Opposition members in the Rajya Sabha on Thursday expressed doubt over the increase in investment by companies after a reduction in corporate taxes during a debate on The Taxation Laws (Amendment) Bill. Initiating the debate on the bill, which was tabled to replace an ordinance that was used to slash corporate tax rates, Congress member Jairam Ramesh alleged that corporate tax reduction announcement on September 20, 2019, was a curtain-raiser to Prime Minister Narendra Modi's Howdy Modi event in Houston.
"The changes were welcomed. But the timing was quite extraordinary. Two days later there was a Howdy Modi in Houston.
Prime Minister always like to go on foreign trip accompanied by major policy announcements and I think what happened on September 20, 2019, was the curtain-raiser for the event to follow the event in Houston," Ramesh said.
"Otherwise after presenting a maiden budget, the Finance Minister would not make such an announcement. Normally, a GST Council is a council where issues are discussed with consensus. This was a unilateral and aggressive announcement."
The bill provides that the headline rate of corporate tax would come down to 22 per cent from 30 per cent and for manufacturing companies who set up shops after October 1, 2019, the corporate tax rate is reduced to 15 per cent.
The government brought an ordinance on September 20, 2019, to give effect to this announcement of corporate tax reduction.
The finance minister had earlier announced that if companies do not make use of any rebate or allowance then the rate of tax would be 25.17 per cent Ramesh asked, "This 25.1 per cent is compared to what. You have a nominal rate of interest and an effective rate of tax. In 2017-18, the effective rate of tax was slightly over 28.5 per cent.
So my question to FM is that 30 per cent to 22 per cent looks very grand but 28.5 per cent to 25.17 per cent effective rate of tax does not look all that grand."
The finance minister had also announced in Goa that the economy will lose Rs 1.45 lakh crore on account of corporate tax reduction. Ramesh said, "Looking at the structure of people who are paying corporate tax, only about 850 odd companies are paying an effective rate of taxation of more than 30 per cent.
These companies account for 16 per cent of total corporate tax collection. So this Rs 1.45 lakh crore will benefit largely 850 odd companies. But it is a very large benefit we are giving, in the hope that capital expenditure will actually increase."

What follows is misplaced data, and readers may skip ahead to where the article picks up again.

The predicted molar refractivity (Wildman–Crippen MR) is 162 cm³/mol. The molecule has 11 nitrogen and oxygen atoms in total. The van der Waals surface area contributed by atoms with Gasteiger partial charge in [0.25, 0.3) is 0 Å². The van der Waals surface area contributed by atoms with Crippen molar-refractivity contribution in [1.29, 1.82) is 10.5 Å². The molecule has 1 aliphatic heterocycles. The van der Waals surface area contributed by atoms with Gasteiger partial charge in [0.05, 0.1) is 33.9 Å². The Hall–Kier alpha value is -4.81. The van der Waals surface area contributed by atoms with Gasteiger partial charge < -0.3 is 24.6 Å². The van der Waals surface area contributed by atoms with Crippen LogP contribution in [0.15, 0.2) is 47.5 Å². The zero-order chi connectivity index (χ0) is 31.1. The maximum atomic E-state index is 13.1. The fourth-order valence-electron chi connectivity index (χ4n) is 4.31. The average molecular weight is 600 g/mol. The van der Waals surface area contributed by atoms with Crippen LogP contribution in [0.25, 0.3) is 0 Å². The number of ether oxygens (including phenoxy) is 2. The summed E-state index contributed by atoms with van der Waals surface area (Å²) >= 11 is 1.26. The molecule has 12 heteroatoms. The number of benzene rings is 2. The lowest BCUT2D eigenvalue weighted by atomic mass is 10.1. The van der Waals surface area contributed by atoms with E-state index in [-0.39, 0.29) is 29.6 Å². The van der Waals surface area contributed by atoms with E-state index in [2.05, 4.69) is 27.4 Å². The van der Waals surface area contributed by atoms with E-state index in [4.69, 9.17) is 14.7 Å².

When an ordinance is issued and a bill comes after that, usually the bill sanctifies the ordinance. However, Ramesh pointed out that there are significant differences in the ordinance and the bill.
He said, "One difference it that the effective rate of minimum alternate tax (MAT) was to be implemented from 2019-20 whereas it is 2020-21 in the bill.
Parliament works on the assumption that ordinance is converted into a law. No government should take Parliament for granted."
He also said, "The bill must reflect the ordinance. If changes are made in the bill then it reflects poor staff work and homework on the part of the government in power."
The Rs 1.45 lakh crore revenue loss works out to be about 5 per cent of the total tax collections budgeted.
Ramesh said that the assumption here is that the companies will have more cash which would covert into more capital expenditure and further fuel economic growth.
"The assumption governing this bill that companies will have more cash. Cash will lead to more capital expenditure and that will lead to more growth. It is fundamentally flawed.
The problem is consumption (weak). This announcement would help to balloon markets for 24 to 48 hours but will not be a long-term solution." "There was very famous era of QSQT (Qyamat Se Qyamat Tak movie). We are living in new era of QSQT- quarter se quarter tak."
The GDP growth slowed down for the sixth consecutive quarter from 8 per cent to 4.5 per cent (in July-September 2019). This is a cause for worry. Government has worked very hard to achieve six consecutive quarter decline in GDP growth, he added.
However, Ramesh supported the bill. Sukhendu Sekhar Rao of AITC expressed doubt that if the reduction would have any positive impact on the economy. Citing reports on decline of consumer expenditure, he said that rural spending has slid after four decades.
"If the consumers are not spending due to lower employment... then no company would do additional investment," he said.
A Vijayakumar of AIDMK also supported the amendment, however, he suggested some changes as the removal of October 1, 2019 as deadline for incorporation of new manufacturing firms to avail tax benefits.
Ravi Prakash Verma of SP said that the economy was in "panic stage" and there is a "steering loss" at the critical stage and the government should consult all stakeholders in such situation.
He also said that tax benefits to the corporate would cost around Rs 1.5 lakh crore on the exchequer and added that "the industry would not invest back as per your expectation."
Verma also said that there is "fear factor" in the market and the industrialists would shift their units outside if sincere measures are not taken. GVL Narasimha Rao of the BJP said that it would help the Indian economy and boost the growth rate.
Several companies are looking for new opportunities in the wake of global slowdown and are considering to shift bases from China to another competitive tax economy, he noted. "Now the Indian tax rate is more attractive than other rivals as Taiwan, Indonesia etc," said Rao.
RCP Singh of JDU asked the government to bring the proposed Direct Tax Code as soon as possible, which would bring clarity into the taxation system. Amar Patnaik of BJD also participated in the debate.